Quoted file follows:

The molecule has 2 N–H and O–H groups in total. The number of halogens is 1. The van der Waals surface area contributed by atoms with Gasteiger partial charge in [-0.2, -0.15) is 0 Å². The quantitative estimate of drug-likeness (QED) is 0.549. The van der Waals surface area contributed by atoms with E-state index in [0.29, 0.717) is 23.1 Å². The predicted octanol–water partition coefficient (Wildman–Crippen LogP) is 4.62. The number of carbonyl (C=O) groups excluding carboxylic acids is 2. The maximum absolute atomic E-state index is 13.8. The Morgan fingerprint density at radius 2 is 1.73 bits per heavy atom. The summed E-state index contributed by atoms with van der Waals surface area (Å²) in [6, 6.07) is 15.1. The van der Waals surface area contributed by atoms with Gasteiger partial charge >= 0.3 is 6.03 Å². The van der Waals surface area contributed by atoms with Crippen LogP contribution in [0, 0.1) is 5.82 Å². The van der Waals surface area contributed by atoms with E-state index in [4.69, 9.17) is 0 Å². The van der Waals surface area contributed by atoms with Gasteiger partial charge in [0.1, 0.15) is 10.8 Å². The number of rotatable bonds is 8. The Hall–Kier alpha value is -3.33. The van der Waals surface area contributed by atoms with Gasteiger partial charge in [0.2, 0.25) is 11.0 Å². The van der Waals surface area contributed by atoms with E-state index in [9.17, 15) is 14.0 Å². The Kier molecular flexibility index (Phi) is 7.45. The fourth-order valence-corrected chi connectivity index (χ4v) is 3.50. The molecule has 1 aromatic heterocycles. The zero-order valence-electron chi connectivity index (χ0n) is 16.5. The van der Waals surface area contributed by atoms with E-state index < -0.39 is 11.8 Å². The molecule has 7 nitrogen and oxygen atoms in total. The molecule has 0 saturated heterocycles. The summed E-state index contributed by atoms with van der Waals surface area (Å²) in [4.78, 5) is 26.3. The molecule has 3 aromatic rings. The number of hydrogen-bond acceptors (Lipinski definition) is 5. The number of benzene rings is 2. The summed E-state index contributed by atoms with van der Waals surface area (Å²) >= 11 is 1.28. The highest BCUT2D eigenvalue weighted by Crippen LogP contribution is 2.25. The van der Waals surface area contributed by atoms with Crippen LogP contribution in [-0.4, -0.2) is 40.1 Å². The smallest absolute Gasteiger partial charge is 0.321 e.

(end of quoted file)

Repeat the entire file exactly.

The molecule has 2 N–H and O–H groups in total. The number of halogens is 1. The van der Waals surface area contributed by atoms with Gasteiger partial charge in [-0.2, -0.15) is 0 Å². The quantitative estimate of drug-likeness (QED) is 0.549. The van der Waals surface area contributed by atoms with E-state index in [0.29, 0.717) is 23.1 Å². The predicted octanol–water partition coefficient (Wildman–Crippen LogP) is 4.62. The number of carbonyl (C=O) groups excluding carboxylic acids is 2. The maximum absolute atomic E-state index is 13.8. The Morgan fingerprint density at radius 2 is 1.73 bits per heavy atom. The summed E-state index contributed by atoms with van der Waals surface area (Å²) in [6, 6.07) is 15.1. The van der Waals surface area contributed by atoms with Gasteiger partial charge >= 0.3 is 6.03 Å². The van der Waals surface area contributed by atoms with Crippen LogP contribution in [0, 0.1) is 5.82 Å². The van der Waals surface area contributed by atoms with E-state index in [4.69, 9.17) is 0 Å². The van der Waals surface area contributed by atoms with Gasteiger partial charge in [0.1, 0.15) is 10.8 Å². The number of rotatable bonds is 8. The Hall–Kier alpha value is -3.33. The van der Waals surface area contributed by atoms with Gasteiger partial charge in [0.2, 0.25) is 11.0 Å². The van der Waals surface area contributed by atoms with E-state index in [9.17, 15) is 14.0 Å². The Kier molecular flexibility index (Phi) is 7.45. The fourth-order valence-corrected chi connectivity index (χ4v) is 3.50. The molecule has 1 aromatic heterocycles. The zero-order valence-electron chi connectivity index (χ0n) is 16.5. The van der Waals surface area contributed by atoms with E-state index < -0.39 is 11.8 Å². The molecule has 7 nitrogen and oxygen atoms in total. The molecule has 0 saturated heterocycles. The summed E-state index contributed by atoms with van der Waals surface area (Å²) in [4.78, 5) is 26.3. The molecule has 3 aromatic rings. The number of hydrogen-bond acceptors (Lipinski definition) is 5. The number of benzene rings is 2. The summed E-state index contributed by atoms with van der Waals surface area (Å²) >= 11 is 1.28. The highest BCUT2D eigenvalue weighted by Crippen LogP contribution is 2.25. The van der Waals surface area contributed by atoms with Crippen LogP contribution in [-0.4, -0.2) is 40.1 Å². The smallest absolute Gasteiger partial charge is 0.321 e.